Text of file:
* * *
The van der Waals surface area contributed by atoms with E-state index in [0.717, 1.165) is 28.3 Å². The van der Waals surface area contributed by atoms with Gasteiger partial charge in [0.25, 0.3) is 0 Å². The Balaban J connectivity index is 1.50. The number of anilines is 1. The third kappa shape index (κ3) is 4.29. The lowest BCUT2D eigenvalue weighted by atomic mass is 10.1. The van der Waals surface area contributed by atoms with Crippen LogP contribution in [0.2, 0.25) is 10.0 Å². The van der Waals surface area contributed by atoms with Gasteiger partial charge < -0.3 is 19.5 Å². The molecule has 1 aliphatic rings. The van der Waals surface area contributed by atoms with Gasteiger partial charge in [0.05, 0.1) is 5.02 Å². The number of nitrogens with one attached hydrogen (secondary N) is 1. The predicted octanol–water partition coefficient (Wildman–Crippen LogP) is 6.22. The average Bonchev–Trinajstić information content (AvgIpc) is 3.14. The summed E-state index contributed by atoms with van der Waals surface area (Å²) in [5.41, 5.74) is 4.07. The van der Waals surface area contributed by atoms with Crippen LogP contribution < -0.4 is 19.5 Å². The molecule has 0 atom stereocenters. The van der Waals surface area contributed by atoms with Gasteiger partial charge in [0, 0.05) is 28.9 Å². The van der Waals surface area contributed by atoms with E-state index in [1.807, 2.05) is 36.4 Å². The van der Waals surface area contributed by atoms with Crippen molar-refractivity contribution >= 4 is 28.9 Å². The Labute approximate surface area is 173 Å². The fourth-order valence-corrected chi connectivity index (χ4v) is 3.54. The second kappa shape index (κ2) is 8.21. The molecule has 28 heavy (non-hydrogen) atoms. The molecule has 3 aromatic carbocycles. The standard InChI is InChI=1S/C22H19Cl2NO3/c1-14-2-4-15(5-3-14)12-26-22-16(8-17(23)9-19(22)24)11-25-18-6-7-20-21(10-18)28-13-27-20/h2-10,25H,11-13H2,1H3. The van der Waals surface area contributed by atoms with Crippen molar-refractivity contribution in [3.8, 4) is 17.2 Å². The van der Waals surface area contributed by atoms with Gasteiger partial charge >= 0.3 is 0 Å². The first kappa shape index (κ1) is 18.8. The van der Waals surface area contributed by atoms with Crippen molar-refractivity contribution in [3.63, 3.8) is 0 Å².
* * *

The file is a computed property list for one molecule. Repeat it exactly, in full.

The van der Waals surface area contributed by atoms with E-state index in [0.717, 1.165) is 28.3 Å². The van der Waals surface area contributed by atoms with Gasteiger partial charge in [0.25, 0.3) is 0 Å². The Balaban J connectivity index is 1.50. The number of anilines is 1. The third kappa shape index (κ3) is 4.29. The lowest BCUT2D eigenvalue weighted by atomic mass is 10.1. The van der Waals surface area contributed by atoms with Crippen LogP contribution in [0.2, 0.25) is 10.0 Å². The van der Waals surface area contributed by atoms with Gasteiger partial charge < -0.3 is 19.5 Å². The molecule has 1 aliphatic rings. The van der Waals surface area contributed by atoms with Gasteiger partial charge in [0.05, 0.1) is 5.02 Å². The number of nitrogens with one attached hydrogen (secondary N) is 1. The predicted octanol–water partition coefficient (Wildman–Crippen LogP) is 6.22. The average Bonchev–Trinajstić information content (AvgIpc) is 3.14. The summed E-state index contributed by atoms with van der Waals surface area (Å²) in [5.41, 5.74) is 4.07. The van der Waals surface area contributed by atoms with Crippen LogP contribution < -0.4 is 19.5 Å². The molecule has 0 atom stereocenters. The van der Waals surface area contributed by atoms with Gasteiger partial charge in [0, 0.05) is 28.9 Å². The van der Waals surface area contributed by atoms with E-state index in [1.807, 2.05) is 36.4 Å². The van der Waals surface area contributed by atoms with Crippen molar-refractivity contribution >= 4 is 28.9 Å². The Labute approximate surface area is 173 Å². The fourth-order valence-corrected chi connectivity index (χ4v) is 3.54. The second kappa shape index (κ2) is 8.21. The molecule has 28 heavy (non-hydrogen) atoms. The molecule has 3 aromatic carbocycles. The standard InChI is InChI=1S/C22H19Cl2NO3/c1-14-2-4-15(5-3-14)12-26-22-16(8-17(23)9-19(22)24)11-25-18-6-7-20-21(10-18)28-13-27-20/h2-10,25H,11-13H2,1H3. The van der Waals surface area contributed by atoms with Crippen molar-refractivity contribution in [3.8, 4) is 17.2 Å². The van der Waals surface area contributed by atoms with Gasteiger partial charge >= 0.3 is 0 Å². The first kappa shape index (κ1) is 18.8. The van der Waals surface area contributed by atoms with Crippen molar-refractivity contribution in [3.63, 3.8) is 0 Å².